The software looks pretty good, it runs pretty quickly, though I suspect your mileage will vary outside of wifi. Maps can take a few seconds to load, but you know, you’re waiting for them to come down from space and all. The display looks great, and there are so many watch face variations to choose from. The fitness monitoring functions are attractive and look like they will add to my already exhausting bag of personal monitoring tricks.

The only thing this very choreographed sales presentation didn’t communicate to me was how the watch works for one particular function, which is wearing it on your wrist and seeing what time it is. Nobody at the Apple store has an actual working watch yet, though that should change when they are released next week. I’m hoping I can replace my Nike FuelBand with this device, so this is no small matter for me. So, I’ll wait a bit longer and research whether there will be a Nike app for the watch as well.

Since the watch now has shipping dates into June or July, there’s no hurry to act. Also, the sales force at the Apple Store are fairly new at this, the experience was quite good, but the sales folks don’t have as much information as they could, they really couldn’t answer some of my more specific questions about the fitness features (for example, does the Watch have an M8 chip, so it can count stairs climbed? I live in a ti-level, and would like to get that information before my next iPhone upgrade…), and none of them have actually used the real watch themselves. Might as well wait until they actually ship and someone can actually show you the real watch in action.

The demo watches, though, had smooth animations, the Digital Crown response is instantaneous and smooth, and most of the apps or Glances on the watch launched instantly, with the exception of Maps. The final released Watch OS software is supposed to have improved performance, so I’m not concerned about that. I’m more concerned about whether I will get the opportunity to see how the watch works when you want to check the time.

This is my biggest concern, the timepiece use case. Right now, it takes up to 3 button presses of the Nike FuelBand to see the time, depending on the mode it was in last, and that can take a few seconds of attention. I often grab my phone from my pocket instead to check the time rather than go through that. So, if the ‘raise your wrist to check the time, and it just turns on’ function really works as advertised, I’m probably in. The other functionality of the watch is mostly an add-on for me.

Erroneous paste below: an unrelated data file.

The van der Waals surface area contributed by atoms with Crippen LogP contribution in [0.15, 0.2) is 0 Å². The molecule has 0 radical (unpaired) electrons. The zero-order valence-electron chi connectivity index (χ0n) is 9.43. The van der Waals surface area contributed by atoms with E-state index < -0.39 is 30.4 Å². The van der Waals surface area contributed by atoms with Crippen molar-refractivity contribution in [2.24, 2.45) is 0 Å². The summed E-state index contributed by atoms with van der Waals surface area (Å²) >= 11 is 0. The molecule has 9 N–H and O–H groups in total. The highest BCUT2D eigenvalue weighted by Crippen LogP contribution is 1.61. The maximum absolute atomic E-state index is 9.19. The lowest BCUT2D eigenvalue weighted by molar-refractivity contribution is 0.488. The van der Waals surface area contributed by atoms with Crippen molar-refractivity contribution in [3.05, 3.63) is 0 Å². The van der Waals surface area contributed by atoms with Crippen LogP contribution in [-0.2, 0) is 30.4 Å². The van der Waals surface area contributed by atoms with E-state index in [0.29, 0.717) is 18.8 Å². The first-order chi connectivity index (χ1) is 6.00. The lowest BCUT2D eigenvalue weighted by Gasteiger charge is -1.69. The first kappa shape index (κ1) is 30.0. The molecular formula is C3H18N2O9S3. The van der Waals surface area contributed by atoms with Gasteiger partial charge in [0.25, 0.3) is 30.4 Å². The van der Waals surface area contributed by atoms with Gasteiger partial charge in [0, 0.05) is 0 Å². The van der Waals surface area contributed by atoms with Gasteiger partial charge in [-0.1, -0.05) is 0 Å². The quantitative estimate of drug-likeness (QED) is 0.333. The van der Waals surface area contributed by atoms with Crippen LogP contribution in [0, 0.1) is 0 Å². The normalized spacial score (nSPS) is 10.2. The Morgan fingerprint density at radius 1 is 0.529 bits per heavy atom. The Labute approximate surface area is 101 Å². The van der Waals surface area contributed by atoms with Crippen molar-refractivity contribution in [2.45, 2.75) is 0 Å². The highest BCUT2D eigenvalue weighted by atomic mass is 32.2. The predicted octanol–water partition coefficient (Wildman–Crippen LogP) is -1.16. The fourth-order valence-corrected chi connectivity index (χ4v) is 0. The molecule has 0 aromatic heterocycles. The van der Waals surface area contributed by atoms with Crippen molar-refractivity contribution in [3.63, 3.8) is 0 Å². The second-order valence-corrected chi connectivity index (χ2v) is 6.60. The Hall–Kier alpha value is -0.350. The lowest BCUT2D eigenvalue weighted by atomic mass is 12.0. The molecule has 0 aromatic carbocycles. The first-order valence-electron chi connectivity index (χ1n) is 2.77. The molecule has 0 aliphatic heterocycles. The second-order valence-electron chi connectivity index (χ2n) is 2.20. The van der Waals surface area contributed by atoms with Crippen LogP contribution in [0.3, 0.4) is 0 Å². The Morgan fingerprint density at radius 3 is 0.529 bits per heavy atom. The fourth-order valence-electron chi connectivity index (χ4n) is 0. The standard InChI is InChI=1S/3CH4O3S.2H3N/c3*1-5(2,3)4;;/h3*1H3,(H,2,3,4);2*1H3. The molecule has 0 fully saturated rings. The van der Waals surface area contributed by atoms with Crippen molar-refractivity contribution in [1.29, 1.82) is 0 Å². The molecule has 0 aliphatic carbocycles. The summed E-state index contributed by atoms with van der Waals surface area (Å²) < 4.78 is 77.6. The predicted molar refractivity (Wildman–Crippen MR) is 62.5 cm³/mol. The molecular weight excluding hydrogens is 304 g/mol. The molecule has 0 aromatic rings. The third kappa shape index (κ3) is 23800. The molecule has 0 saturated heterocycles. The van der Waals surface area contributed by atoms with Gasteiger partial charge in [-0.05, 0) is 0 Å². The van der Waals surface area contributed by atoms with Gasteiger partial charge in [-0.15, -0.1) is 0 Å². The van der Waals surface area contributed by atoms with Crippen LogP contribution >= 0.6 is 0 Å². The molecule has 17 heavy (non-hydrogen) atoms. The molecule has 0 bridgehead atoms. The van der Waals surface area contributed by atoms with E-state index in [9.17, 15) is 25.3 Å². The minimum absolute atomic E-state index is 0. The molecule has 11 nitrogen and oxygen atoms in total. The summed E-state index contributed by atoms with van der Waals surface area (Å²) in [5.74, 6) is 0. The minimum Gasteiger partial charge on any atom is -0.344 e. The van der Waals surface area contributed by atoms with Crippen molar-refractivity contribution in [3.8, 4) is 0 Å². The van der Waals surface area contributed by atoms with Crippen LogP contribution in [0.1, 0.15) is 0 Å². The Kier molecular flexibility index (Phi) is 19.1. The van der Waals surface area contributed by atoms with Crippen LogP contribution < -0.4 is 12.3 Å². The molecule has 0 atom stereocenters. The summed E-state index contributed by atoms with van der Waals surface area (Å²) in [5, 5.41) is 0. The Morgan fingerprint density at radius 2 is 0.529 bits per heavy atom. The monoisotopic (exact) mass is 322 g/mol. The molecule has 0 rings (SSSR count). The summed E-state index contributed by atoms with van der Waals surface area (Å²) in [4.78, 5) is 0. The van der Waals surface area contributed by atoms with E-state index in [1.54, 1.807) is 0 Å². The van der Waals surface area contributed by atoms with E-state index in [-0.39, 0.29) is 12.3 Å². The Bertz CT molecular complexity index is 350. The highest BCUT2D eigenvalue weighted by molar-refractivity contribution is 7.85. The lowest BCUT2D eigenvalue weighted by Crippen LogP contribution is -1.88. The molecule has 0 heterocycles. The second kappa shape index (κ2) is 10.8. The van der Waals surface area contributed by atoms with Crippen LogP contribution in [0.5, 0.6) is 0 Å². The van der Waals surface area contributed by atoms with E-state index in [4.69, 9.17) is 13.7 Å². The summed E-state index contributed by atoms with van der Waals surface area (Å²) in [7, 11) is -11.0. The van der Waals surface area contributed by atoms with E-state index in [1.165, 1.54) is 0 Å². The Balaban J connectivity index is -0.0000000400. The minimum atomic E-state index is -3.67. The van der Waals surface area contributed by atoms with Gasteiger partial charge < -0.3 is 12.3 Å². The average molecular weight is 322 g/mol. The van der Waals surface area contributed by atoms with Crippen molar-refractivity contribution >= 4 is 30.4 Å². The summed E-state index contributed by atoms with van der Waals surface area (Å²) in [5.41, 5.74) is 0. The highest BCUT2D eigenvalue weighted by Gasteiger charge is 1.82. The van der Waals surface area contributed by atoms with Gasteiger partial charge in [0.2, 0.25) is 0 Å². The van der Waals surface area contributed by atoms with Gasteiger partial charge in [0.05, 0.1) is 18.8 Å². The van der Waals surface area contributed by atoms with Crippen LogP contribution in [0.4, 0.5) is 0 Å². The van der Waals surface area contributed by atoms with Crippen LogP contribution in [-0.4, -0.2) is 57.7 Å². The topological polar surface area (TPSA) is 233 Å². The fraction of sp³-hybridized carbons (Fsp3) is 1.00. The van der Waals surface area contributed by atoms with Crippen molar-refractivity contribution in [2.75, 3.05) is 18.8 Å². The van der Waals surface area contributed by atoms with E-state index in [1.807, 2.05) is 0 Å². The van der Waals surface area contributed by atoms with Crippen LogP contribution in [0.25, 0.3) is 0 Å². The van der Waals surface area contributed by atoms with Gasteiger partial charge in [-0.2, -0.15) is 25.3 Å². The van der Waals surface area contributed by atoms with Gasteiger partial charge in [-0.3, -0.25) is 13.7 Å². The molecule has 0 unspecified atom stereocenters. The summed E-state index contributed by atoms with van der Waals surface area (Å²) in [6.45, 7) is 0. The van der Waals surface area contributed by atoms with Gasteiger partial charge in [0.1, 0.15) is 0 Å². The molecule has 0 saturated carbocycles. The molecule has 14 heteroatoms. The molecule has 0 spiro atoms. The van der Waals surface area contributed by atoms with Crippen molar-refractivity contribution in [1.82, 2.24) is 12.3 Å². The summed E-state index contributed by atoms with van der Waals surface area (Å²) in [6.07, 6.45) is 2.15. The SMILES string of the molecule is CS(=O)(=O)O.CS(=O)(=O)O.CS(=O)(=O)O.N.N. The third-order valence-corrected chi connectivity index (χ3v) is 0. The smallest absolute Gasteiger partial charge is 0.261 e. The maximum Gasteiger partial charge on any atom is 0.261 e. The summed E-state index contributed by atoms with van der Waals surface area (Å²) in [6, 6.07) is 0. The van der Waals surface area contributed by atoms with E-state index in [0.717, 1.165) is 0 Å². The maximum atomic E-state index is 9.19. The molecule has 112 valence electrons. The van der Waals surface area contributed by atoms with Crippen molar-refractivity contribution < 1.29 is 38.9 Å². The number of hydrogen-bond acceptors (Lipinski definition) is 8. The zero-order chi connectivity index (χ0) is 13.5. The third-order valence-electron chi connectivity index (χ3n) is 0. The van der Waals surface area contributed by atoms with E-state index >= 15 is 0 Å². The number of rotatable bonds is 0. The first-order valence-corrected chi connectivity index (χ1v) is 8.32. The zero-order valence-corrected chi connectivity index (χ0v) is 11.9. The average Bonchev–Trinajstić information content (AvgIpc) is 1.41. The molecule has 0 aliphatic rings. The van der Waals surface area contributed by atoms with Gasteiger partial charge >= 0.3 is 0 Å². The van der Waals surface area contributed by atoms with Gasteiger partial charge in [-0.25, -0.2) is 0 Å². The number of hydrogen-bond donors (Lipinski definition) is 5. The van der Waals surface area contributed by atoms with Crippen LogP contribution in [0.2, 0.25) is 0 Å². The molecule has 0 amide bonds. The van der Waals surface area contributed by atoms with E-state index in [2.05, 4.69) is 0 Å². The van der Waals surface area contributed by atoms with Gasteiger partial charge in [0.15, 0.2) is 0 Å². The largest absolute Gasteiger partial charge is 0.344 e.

Seeing and holding the models in person, I have to say that the Apple Watch Sport is much less of a compromise than the cost would suggest. It looks great, the build quality is just as good as the other models, and the lower price takes the edge off of any ‘version 1.0’ jitters you might have.

So, the likelihood that I’ll end up getting one is fairly high, but I can wait another week for the real watch to come out before ordering. Anyway you slice it, it’s more of a ‘want’ than a ‘need’ purchase.

Mobile Links for week ending April 5, 2014

An analysis of apps in the Apple App store by price, ratings, etc. Some interesting insights, including that 60% of the apps in the app store have no ratings.

WWDC 2014 tickets will be offered via a lottery You have until 10am PDT April 7 to register for a chance to attend, and people will be notified that evening. Given the limited size of the conference, which has maxed out at 5000 attendees to maintain a 5 attendees-per-Apple-engineer ratio, this is my first chance to go in years.

This analysis of Apple’s Arm processor micro architecture suggests that there is a lot of untapped power that iOS apps aren’t using yet.

This new tool provides a quick way to generate code to animate iOS transitions.

With Amazon’s new Fire TV and a rumored new offering from Google soon, this may very well be the year that iOS apps move to the Apple TV. The LA Times compares the current crop of TV boxes here.

Clearly the streaming media race is heating up: Amazon is rumored to be going after Spotify with a new streaming subscription service soon.

Speaking of Spotify, their newest version on iOS is beautifully designed, and very in-line with the iOS 7 aesthetic, with a content-forward look-and-feel. I haven’t had time to completely explore it, but really like what I see so far.